A proposal to restore prior federal approval of changes in voting laws or practices in areas with a history of discrimination advanced in the House on Oct. 23, more than six years after the Supreme Court struck down a key part of the Voting Rights Act.
The Democratic-led House Judiciary Committee voted 19 to 6 along party lines to send the Voting Rights Advancement Act of 2019 to the full chamber for consideration. It’s unclear when the House might take it up and Republicans say companion legislation would go nowhere in the Senate.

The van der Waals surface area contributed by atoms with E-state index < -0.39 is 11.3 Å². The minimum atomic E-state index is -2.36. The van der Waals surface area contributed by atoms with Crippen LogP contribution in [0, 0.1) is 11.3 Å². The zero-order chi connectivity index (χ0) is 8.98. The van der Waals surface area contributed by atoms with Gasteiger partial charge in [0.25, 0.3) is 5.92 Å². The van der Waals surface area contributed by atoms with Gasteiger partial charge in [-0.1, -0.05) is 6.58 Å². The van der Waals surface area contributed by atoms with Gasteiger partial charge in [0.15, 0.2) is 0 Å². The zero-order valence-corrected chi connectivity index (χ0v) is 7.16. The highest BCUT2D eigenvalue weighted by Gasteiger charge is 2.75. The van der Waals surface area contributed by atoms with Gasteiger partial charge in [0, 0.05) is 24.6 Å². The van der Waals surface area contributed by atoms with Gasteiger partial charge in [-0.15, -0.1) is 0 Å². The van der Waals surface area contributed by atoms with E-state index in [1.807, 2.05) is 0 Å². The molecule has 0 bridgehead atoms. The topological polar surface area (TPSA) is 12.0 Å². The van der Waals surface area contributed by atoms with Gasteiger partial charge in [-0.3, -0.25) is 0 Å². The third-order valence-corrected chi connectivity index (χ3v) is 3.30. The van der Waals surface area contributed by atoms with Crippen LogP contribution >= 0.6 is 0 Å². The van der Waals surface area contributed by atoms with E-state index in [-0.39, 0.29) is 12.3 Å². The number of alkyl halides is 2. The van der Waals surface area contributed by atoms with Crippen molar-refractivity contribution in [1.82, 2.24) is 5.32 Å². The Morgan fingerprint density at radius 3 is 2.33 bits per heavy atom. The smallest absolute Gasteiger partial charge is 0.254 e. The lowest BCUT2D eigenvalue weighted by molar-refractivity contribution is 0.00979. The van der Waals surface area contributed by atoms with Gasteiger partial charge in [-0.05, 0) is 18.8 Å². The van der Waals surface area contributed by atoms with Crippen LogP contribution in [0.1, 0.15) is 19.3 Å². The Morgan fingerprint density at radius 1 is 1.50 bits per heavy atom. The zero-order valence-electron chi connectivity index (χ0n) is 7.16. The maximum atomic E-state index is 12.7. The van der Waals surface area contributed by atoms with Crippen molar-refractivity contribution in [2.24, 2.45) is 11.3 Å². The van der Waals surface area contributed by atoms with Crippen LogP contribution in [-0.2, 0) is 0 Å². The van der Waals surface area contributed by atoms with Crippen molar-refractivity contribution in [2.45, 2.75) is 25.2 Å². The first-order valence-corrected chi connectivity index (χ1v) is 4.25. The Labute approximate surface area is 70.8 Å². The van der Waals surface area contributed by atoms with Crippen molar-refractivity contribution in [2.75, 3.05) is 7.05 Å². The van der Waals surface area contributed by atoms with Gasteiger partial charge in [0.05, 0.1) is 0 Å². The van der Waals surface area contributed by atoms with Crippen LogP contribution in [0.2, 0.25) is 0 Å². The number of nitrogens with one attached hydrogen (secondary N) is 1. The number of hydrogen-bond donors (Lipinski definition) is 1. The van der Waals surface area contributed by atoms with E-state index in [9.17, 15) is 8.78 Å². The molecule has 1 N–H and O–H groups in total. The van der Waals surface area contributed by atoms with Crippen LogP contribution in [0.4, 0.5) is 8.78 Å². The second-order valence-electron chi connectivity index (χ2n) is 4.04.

The bill is necessary to restore the Voting Rights Act of 1965 “to its full vitality” after the justices essentially “gutted” the core civil rights statute with its “disastrous” Shelby County ruling, Judiciary Committee Chairman Jerrold Nadler of New York said.
The new formula targets the “most recent and worst offenders,” said University of Chicago Law School’s Travis Crum, by requiring preclearance for states that have had 15 or more voting rights violations within the last 25 years, or just 10 if one of the violations was committed by the state itself, as opposed to a local government.
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